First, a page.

Debate, and discuss, just dont Bore me.

I have always loved Dells (well since about the mid 90s).  And yesterday, I found I had an even better reason to love them!

My sister-in-law suffered a fire at her house a couple of years ago.  The house was a total loss (which is a shame - have you ever heard of the Hobbit House?  That was hers.)  By the time my wife and I got out there several months later, they had cleared the rubble and were fighting the insurance company over money.  In that rubble apparently was her laptop.

Too bad I told her.  The data may have been salvageable.  Well, lo and behold this year she found that she had not thrown out the laptop, and gave it to me to see if I could do anything with it.

Now this Dell is old.  The fire was 2 years ago.  The stupid thing only had 256mb of memory, so I suspect it was at least 3 years old when it was burned.  And it is not one of those sleek new notebooks that weigh about 1.5 pounds (this one clocks in at about 6-7), so it is rugged.  I was not really hopeful, but figured I would give it a shot.

I pulled the drive out, mounted it into an external USB case and plugged it into my laptop.  Brnnnnnggg!  Up came the drive with all the data!  ALL THE DATA!

I am very pleasantly surprised! I was able to recover all her data and saved it on to a memory stick (the drive was only a 60gb, only a quarter full - so a memory stick that holds all the data is cheap these days).

Over the years, I have had many good experiences with Dell.  I can add another one.  The computer itself is DOA, but the drive was protected by the "arm-breaker) case it was in and works fine!  I intend to give her the drive back to so she can have some temporary storage (I would not trust it for important stuff, just for a temporary back up).

Thanks again Dell!  You did it again!


Comments (Page 1)
on Aug 04, 2010

Nice try Dell sales guy.

on Aug 04, 2010

He's not a spam bot, even if the post reads like one minus the link to Dell.

 

That actually makes perfect sense.  Since the casing wasn't burned off, in which case you wouldn't have had a recognizable notebook left, it didn't get that hot.  HD's operate at high temperature already, the shock from shit falling on it would have been much more likely to toast the drive than the fire itself was.  The skinny ones would most definitely be toast.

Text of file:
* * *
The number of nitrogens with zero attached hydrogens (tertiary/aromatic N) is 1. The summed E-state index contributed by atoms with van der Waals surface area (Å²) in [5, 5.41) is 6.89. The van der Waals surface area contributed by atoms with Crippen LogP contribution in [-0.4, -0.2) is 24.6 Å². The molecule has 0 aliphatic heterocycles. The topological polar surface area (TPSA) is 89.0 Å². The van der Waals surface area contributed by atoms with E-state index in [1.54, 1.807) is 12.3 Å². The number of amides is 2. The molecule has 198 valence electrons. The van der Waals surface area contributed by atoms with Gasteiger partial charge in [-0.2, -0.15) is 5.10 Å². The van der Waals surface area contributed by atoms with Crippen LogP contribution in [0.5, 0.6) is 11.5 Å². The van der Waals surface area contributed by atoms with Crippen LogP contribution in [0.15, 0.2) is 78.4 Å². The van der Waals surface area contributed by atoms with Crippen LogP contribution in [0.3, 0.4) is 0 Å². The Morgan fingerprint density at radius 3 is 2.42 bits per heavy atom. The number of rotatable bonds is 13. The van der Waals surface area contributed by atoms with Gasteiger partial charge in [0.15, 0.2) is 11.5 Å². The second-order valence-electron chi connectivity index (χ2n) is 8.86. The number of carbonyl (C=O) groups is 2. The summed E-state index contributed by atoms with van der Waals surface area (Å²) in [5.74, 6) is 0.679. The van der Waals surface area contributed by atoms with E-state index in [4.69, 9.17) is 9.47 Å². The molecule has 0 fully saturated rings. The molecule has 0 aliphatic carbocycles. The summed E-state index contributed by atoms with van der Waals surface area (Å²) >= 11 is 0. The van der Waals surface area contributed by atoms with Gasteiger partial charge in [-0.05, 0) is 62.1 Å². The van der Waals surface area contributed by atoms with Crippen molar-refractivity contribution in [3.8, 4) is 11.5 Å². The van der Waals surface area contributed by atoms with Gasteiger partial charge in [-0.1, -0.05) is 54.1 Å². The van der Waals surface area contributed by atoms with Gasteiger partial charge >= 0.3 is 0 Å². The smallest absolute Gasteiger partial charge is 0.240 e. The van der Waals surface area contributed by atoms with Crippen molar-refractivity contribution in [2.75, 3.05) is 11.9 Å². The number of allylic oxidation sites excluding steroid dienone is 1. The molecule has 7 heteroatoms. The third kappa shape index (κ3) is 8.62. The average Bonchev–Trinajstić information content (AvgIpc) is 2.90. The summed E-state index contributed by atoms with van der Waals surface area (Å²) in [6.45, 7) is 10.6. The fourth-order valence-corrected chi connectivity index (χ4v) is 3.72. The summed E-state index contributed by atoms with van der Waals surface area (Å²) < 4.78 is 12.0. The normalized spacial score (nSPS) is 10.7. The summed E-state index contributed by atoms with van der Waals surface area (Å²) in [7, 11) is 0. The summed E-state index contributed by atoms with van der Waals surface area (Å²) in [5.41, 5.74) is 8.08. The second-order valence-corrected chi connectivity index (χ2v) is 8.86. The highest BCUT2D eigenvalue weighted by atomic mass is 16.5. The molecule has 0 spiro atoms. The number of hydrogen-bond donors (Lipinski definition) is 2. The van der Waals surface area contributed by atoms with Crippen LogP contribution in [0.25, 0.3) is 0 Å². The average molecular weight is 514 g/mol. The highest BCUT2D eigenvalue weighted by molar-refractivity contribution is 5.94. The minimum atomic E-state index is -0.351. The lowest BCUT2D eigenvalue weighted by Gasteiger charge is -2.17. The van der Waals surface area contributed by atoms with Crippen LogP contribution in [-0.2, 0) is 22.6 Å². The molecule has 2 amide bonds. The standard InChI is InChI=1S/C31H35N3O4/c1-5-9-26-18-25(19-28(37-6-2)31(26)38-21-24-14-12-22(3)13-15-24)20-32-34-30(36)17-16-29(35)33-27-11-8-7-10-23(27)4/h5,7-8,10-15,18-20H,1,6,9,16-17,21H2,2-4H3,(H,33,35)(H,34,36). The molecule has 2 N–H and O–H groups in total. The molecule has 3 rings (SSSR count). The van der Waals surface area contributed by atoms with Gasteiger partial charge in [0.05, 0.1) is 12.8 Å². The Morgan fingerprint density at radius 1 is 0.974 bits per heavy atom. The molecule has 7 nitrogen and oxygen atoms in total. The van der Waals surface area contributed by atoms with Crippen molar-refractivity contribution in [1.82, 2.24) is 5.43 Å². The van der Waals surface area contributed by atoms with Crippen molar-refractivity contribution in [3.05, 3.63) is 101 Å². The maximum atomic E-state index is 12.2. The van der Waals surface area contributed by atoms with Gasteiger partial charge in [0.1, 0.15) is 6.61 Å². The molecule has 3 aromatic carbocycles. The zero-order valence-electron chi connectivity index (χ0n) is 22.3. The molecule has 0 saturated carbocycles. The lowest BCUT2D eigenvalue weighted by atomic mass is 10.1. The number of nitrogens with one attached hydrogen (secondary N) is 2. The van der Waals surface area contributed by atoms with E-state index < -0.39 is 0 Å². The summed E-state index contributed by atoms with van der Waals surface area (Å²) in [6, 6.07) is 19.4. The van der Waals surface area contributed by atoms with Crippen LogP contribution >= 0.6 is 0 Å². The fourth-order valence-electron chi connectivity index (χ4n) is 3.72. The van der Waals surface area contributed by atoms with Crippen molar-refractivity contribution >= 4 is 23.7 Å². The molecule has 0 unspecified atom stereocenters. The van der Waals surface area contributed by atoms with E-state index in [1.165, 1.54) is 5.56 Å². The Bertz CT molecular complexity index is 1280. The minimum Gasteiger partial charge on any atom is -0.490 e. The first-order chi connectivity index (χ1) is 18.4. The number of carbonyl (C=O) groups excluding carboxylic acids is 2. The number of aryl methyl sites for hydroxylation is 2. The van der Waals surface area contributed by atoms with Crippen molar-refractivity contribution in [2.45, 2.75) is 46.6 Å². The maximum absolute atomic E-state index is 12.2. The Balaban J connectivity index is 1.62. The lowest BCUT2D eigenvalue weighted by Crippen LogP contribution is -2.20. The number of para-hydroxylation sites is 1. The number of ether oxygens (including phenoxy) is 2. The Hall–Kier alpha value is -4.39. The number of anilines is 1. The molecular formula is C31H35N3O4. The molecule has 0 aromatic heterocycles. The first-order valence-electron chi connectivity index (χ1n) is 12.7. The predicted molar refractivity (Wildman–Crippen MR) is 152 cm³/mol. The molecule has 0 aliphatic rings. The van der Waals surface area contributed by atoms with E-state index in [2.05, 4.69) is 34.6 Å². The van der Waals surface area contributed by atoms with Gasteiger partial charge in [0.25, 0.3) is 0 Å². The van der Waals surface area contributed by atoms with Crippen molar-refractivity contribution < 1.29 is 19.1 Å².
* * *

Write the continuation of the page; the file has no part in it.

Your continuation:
on Aug 04, 2010

Let's see an iPad do that!

on Aug 04, 2010

I agree that Dell is a great computer, but way too proprietary for my taste. Glad you got all your data back, seems Dells are well built.

on Aug 04, 2010

SpaghettiMon
Nice try Dell sales guy.

Nope, just a long time blogger.  You can check my profile.

on Aug 04, 2010

psychoak
He's not a spam bot, even if the post reads like one minus the link to Dell.

That bad huh?  I was just happy that I could do a favor for my SIL.  And I have never made secret my love of Dell (I like Acer too, but that is another story).

That actually makes perfect sense.  Since the casing wasn't burned off, in which case you wouldn't have had a recognizable notebook left, it didn't get that hot.  HD's operate at high temperature already, the shock from shit falling on it would have been much more likely to toast the drive than the fire itself was.  The skinny ones would most definitely be toast.

That makes sense!  It could have been an HP, but it was a Dell.  And I think your explanation makes a lot of sense.

on Aug 04, 2010

RedneckDude
I agree that Dell is a great computer, but way too proprietary for my taste. Glad you got all your data back, seems Dells are well built.

The laptops or desktops?  I have found the desktops to be pretty "off the shelf" as far as parts (I hate the Gateway power supply).  But as I usually get extended warranties on laptops, I do not open them up much.

The worst for proprietary was the old Compaqs!  You could not even slip in a new floppy unless it was Compaq.  But I always figured laptops were proprietary by nature.  They kind of have to be to fit all that stuff in such a small space.

on Aug 04, 2010

My Dell Studio XPS died in June after 6 months. They had a guy here in 3 days. I couldn't believe it. He replaced the motherboard. No go. Then he replaced the video card. Still nothing but a blinking green light. I told him I thought it was the processor and he agreed. Dell then sent me a NEW machine with a newer processor and twice the video ram! I'm happy although I wish they had extended the warranty which expires in October. That would show true confidence in their product. All things considered, I think I was treated fairly.

on Aug 04, 2010

Dr Guy

Quoting SpaghettiMon, reply 1Nice try Dell sales guy.

Nope, just a long time blogger.  You can check my profile.

 

Sorry, I was just being facetious. I wasn't really trying to make an accusation. It's just in jest.

on Aug 04, 2010

Let me tell you all something about Dell.